Foreign investors and businesses have been showing a great deal of confidence in the Australian retail market, and all types of retail property are benefiting.
South African retail group Woolworths last week made a $2.15 billion bid for David Jones, with the $4 a share bid representing a 25.4% premium to the previous day’s closing price for the Australian department store’s stock. Woolworths’ chief executive Ian Moir told media the company planned to expand David Jones and add more than $130 million to its bottom line over the next five years.
The proposed takeover is the latest in a series of offshore retail entries into the Australian market.
Swedish fashion retailer H&M opened its first Australian store in Melbourne’s GPO at the start of April. Japanese brand Uniqlo is due to open its first store at Emporium Melbourne on Wednesday April 16.
Those brands follow others such as Zara from Spain and Top Shop from the UK, as well as Canadian home ware retailer Williams-Sonoma which have all entered in the past few years.
The international brands favour being located in prime shopping locations, which has boosted assets in those areas.
Retail sales more generally have been improving and major regional shopping centres have benefited.
Turnover rose 0.2% in February 2014 in seasonally adjusted terms, following a rise of 1.2% in January 2014, Australian Bureau of Statistics data released last week shows.
Victoria was the largest contributor to the rise, with turnover increasing 0.5%, followed by Western Australia with a 0.4% increase and New South Wales with 0.1% more turnover.
Resilient returns on major regional shopping centres are attracting institutional investors, Colliers International national director of retail investment services Lachlan MacGillivray said in March after facilitating the sale $496 million of a 50% stake in Northland, a major shopping centre in Preston in Melbourne’s northern suburbs, to GPT Wholesale Shopping Centre Fund.
“Yields for this asset class across Australia currently range between 5.25% and 6.00%, reflecting the significant value and core nature of this asset category. However, the increasing demand over recent years has led to some yield compression,” MacGillivray said.
More than $7 billion worth of shopping centres transacted in 2013, a record for the sector, and the trend is expected to continue this year.
Investors are also pursuing smaller retail properties, particularly in Melbourne.
At the start of April, a local private investor paid $1.67 million representing a yield of just 4.58% for a strata retail premises at 353-355 Flinders Lane in Melbourne leased to Café Del Corso, until November 2020.
In March, a private Chinese investor paid $1.05 million for a 20 square metre property and $2.1 million for a 281square metre store, both ground floor of 114 Russell Street, Melbourne. A separate Chinese buyer bought an adjoining 235 square metre property in the same building for $1.61 million. The sales were made at initial yields of around 6.5%.
CBRE negotiator, Victorian retail investments Rorey James said the depth in the market for sub-$5 million strip retail properties in Melbourne was as diverse as it had ever been.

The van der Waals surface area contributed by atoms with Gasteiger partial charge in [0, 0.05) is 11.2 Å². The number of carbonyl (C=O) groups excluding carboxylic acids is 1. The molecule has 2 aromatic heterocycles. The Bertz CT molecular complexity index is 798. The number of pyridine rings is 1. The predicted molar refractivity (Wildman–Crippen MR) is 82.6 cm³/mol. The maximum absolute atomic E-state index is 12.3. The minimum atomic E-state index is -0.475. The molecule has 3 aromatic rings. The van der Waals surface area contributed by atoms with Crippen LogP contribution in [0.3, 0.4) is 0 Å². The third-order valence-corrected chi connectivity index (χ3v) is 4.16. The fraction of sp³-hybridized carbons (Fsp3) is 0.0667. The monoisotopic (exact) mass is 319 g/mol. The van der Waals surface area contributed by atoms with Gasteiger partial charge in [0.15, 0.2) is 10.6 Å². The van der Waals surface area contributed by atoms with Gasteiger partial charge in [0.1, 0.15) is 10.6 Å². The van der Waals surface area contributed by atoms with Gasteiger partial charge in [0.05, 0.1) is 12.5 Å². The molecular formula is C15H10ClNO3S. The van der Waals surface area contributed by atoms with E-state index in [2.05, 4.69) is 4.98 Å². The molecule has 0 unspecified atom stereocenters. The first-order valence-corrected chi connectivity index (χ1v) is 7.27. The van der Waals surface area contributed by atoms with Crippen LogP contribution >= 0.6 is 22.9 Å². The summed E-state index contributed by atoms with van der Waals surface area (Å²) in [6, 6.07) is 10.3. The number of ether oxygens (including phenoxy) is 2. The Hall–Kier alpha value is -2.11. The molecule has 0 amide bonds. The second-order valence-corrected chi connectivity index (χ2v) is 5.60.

“We are receiving strong interest from local, national and offshore parties all looking to capitalise on both the low interest rate environment and the improved retail tenant and consumer confidence,” James told Property Observer.
“Buyers are looking for alternatives to term deposits and the volatile share market and are willing to pay premium prices to secure these properties.”
Melbourne has more than 20 substantial retail strips, with the prime shopping areas, such as Acland Street, Chapel Street, Church Street and Carlisle Street, being the most sought after and tightly held in the current marketplace.
CBRE recently sold a property in Acland St for a tight yield of 3.7% and price that reflected the highest building rate ever paid in the strip. Other recent sales include two properties on Toorak Road that sold at yields below 5% and a retail premises on Bay Street, Brighton that went for a 3.7% yield.
James said the strong results were evidence of unprecedented buyer demand for sub-$5 million retail investment properties at a time when there was a significant lack of buying opportunities combined with record low interest rates, which was spurring investors to compete to acquire the assets.
The lack of prime strip properties being offered to the market was forcing investors to look to secondary locations, such as Bridge Road, Richmond, where retailers have not been performing as strongly, he added.
“We are noticing a heightened level of buyer demand in secondary locations given the inability to purchase properties in prime strips, and this increased demand is seeing yields compress in all Melbourne strip retail markets,” James said.
The early strong results set the benchmark for 2014 and were clear indicators that buyers were aggressively seeking high quality retail properties in well located areas and were willing to pay premium prices.
Offshore buyers entering the Victorian commercial property market were also having a positive effect on pricing when vendors decided to bring their assets to market for sale.
This article first appeared on Property Observer.